36. Anything that keeps the state from murdering people is fine with me. I hope everyone on death row starts chowing down.

  37. TAO-12:14-

    No, of course not. A police officer who arrests IRS agents, DEA agents and other cops, should not be subjected to such falling concrete.

  38. “Fat man walkin’!”

  39. If you’re confused about the essence of the problem of lethal injection, you may want to read the Amnesty International report from last year:
    http://www.amnesty.org/en/library/info/ACT50/007/2007/en

    “Humane execution” is impossible and lethal injection is no exception. However the kinds of pain experienced will be different. These drugs have been banned in many areas for euthanasia of animals yet in many of those same jurisdictions, it is the method of killing a human being. One of the main reasons lethal injection has become so popular is that it is less graphic to those witnessing it – not that it is any nicer to the convict.

    With an obese condemned, the factors include not just ‘finding a vein’ but the level of dosage required of each drug.

    As for the ‘cost effectiveness’ – it’s still far cheaper to abolish capital punishment:
    http://www.deathpenaltyinfo.org/article.php?did=108&scid=7

    ‘Botched’ executions happen with all methods. There are even reported cases of botched guilotine executions. Shootings can just maim, swords can break or require several chops, electrocution – asides from having ‘things’ explode, doesn’t always kill on the first go. Gas can take a very long time even when the prisoner is tring to accelerate the death. Stoning is deliberately designed to prolong suffering, hangings can either behead or cause slow strangulation. With lethal injection you can ‘wake up’ while paralysed by one of the drugs while the final, painful, drug is injected to shut down your organs. Not really a ‘market’ I’d like to shop.

  40. At least the guy is in for a real crime and not having some weed or something.

    I also take comfort in small consolations.

  41. As soon as we ban trans fats, dilemmas like this will be a thing of the past. Plus the poor executioner won’t have to look at all his gross fat. Win-win!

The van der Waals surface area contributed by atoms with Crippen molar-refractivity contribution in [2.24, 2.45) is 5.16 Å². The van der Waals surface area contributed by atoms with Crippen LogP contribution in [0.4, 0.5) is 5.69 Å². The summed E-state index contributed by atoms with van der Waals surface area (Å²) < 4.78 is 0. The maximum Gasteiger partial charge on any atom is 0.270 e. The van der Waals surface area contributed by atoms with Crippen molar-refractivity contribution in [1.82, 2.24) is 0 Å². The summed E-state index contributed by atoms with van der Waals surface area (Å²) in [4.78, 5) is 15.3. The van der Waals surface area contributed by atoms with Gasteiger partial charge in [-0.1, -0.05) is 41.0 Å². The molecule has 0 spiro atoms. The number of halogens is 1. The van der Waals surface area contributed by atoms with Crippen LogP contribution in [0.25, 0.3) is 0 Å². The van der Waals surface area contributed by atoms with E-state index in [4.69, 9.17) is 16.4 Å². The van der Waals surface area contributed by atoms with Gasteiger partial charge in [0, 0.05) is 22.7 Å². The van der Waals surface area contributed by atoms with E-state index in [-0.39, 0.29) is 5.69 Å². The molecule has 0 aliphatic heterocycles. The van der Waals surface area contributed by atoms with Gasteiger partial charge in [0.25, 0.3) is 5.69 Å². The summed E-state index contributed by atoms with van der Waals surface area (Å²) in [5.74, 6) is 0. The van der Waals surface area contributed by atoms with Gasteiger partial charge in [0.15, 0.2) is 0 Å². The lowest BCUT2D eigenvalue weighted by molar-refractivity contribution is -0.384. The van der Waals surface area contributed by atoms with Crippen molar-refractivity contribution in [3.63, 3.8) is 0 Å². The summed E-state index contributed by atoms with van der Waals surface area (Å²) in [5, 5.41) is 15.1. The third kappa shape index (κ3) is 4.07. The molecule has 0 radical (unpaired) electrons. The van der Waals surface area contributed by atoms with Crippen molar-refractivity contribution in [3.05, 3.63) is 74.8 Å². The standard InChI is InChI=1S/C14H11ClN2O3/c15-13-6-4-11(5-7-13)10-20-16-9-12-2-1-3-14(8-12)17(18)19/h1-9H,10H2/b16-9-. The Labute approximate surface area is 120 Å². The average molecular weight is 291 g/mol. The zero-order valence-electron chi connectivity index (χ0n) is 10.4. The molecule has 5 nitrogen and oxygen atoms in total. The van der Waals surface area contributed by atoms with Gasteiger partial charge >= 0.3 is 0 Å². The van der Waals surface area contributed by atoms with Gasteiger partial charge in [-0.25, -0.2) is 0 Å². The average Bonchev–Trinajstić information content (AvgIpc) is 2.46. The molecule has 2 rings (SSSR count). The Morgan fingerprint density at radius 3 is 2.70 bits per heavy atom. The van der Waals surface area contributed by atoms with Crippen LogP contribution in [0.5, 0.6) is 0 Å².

42. I’m 5’6″ and 290. The nurses had no problem drawing blood for a physical or inserting an IV for a colonoscopy.

  43. AH: None of that answers my point. If doctors can regularly use general anesthetic to do things like heart surgery and organ transplants without patients waking up or experiencing any pain, how can humane execution be “impossible”?

  44. PapayaSF:

    Because no self-respecting professional anesthetist would be involved in this.

  45. If Ohio hanged its murderers

    Actually, there was a case in Oregon or Washington about a man who was so fat he claimed his head would pop off, and therefore the execution was cruel and unusual.

    Of course, he had *selected* hanging as his preferred method of execution.

  46. Aren’t “self-respecting” doctors handling executions now? Do anesthesiologists have a more rigid code of ethics than doctors?

    And claiming anesthesiologists won’t do it doesn’t make it impossible. I suspect much of their training has to do with making sure people who are put under anesthetic wake up afterwards. If not waking up afterwards isn’t an issue, how hard would it be for nearly anyone to administer it?

    Look, if you want to be anti-DP, fine. Just don’t try to obfuscate the issue by claiming something is “impossible” when it clearly isn’t.

  47. […] 5’6″ and 290 […] colonoscopy.

    List of things not to read and think about before lunch…

  48. Anything that keeps the state from murdering people is fine with me. I hope everyone on death row starts chowing down.

    Good man! Now work on keeping the state from kidnapping people (imprisonment) and extorting money from them (fines).

    Not sure how you’re going to enforce the laws afterwards, though.

  49. I’ve never understood why humane execution is supposedly so difficult.

    No kidding. I’ve had a couple of dogs euthanized while I sat with them. There was absolutely no distress at all, they just went under and out. I don’t know why its so easy for animals, but so hard for people.